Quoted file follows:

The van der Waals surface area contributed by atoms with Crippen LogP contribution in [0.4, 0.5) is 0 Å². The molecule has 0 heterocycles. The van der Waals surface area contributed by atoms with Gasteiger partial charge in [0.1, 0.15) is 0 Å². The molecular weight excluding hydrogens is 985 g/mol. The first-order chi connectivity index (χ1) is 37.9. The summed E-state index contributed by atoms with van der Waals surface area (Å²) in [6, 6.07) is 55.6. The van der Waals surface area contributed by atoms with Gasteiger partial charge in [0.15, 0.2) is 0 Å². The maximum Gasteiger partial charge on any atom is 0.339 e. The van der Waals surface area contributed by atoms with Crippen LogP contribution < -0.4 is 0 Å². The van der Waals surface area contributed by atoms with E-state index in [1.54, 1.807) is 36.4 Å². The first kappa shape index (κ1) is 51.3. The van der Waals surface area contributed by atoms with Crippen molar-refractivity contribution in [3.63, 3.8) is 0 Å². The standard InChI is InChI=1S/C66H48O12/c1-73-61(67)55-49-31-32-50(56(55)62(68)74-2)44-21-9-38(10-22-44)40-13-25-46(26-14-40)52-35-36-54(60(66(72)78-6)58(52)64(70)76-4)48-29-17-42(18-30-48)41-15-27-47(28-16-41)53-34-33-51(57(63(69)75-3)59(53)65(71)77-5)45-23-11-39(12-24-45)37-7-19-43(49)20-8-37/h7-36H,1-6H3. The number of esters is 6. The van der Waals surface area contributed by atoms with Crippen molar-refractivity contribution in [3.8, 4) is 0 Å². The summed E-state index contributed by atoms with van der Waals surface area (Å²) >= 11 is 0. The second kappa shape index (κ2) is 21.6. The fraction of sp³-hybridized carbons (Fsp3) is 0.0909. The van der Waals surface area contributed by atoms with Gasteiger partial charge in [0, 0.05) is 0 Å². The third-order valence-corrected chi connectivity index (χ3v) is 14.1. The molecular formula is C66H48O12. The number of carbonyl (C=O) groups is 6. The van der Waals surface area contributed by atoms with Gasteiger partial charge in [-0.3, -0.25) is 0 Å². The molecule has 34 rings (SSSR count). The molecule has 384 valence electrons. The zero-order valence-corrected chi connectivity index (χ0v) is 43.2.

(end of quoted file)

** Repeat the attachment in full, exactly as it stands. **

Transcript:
The van der Waals surface area contributed by atoms with Crippen LogP contribution in [0.4, 0.5) is 0 Å². The molecule has 0 heterocycles. The van der Waals surface area contributed by atoms with Gasteiger partial charge in [0.1, 0.15) is 0 Å². The molecular weight excluding hydrogens is 985 g/mol. The first-order chi connectivity index (χ1) is 37.9. The summed E-state index contributed by atoms with van der Waals surface area (Å²) in [6, 6.07) is 55.6. The van der Waals surface area contributed by atoms with Gasteiger partial charge in [0.15, 0.2) is 0 Å². The maximum Gasteiger partial charge on any atom is 0.339 e. The van der Waals surface area contributed by atoms with Crippen LogP contribution < -0.4 is 0 Å². The van der Waals surface area contributed by atoms with E-state index in [1.54, 1.807) is 36.4 Å². The first kappa shape index (κ1) is 51.3. The van der Waals surface area contributed by atoms with Crippen molar-refractivity contribution in [3.63, 3.8) is 0 Å². The standard InChI is InChI=1S/C66H48O12/c1-73-61(67)55-49-31-32-50(56(55)62(68)74-2)44-21-9-38(10-22-44)40-13-25-46(26-14-40)52-35-36-54(60(66(72)78-6)58(52)64(70)76-4)48-29-17-42(18-30-48)41-15-27-47(28-16-41)53-34-33-51(57(63(69)75-3)59(53)65(71)77-5)45-23-11-39(12-24-45)37-7-19-43(49)20-8-37/h7-36H,1-6H3. The number of esters is 6. The van der Waals surface area contributed by atoms with Crippen molar-refractivity contribution in [3.8, 4) is 0 Å². The summed E-state index contributed by atoms with van der Waals surface area (Å²) >= 11 is 0. The second kappa shape index (κ2) is 21.6. The fraction of sp³-hybridized carbons (Fsp3) is 0.0909. The van der Waals surface area contributed by atoms with Gasteiger partial charge in [0, 0.05) is 0 Å². The third-order valence-corrected chi connectivity index (χ3v) is 14.1. The molecular formula is C66H48O12. The number of carbonyl (C=O) groups is 6. The van der Waals surface area contributed by atoms with Gasteiger partial charge in [-0.3, -0.25) is 0 Å². The molecule has 34 rings (SSSR count). The molecule has 384 valence electrons. The zero-order valence-corrected chi connectivity index (χ0v) is 43.2.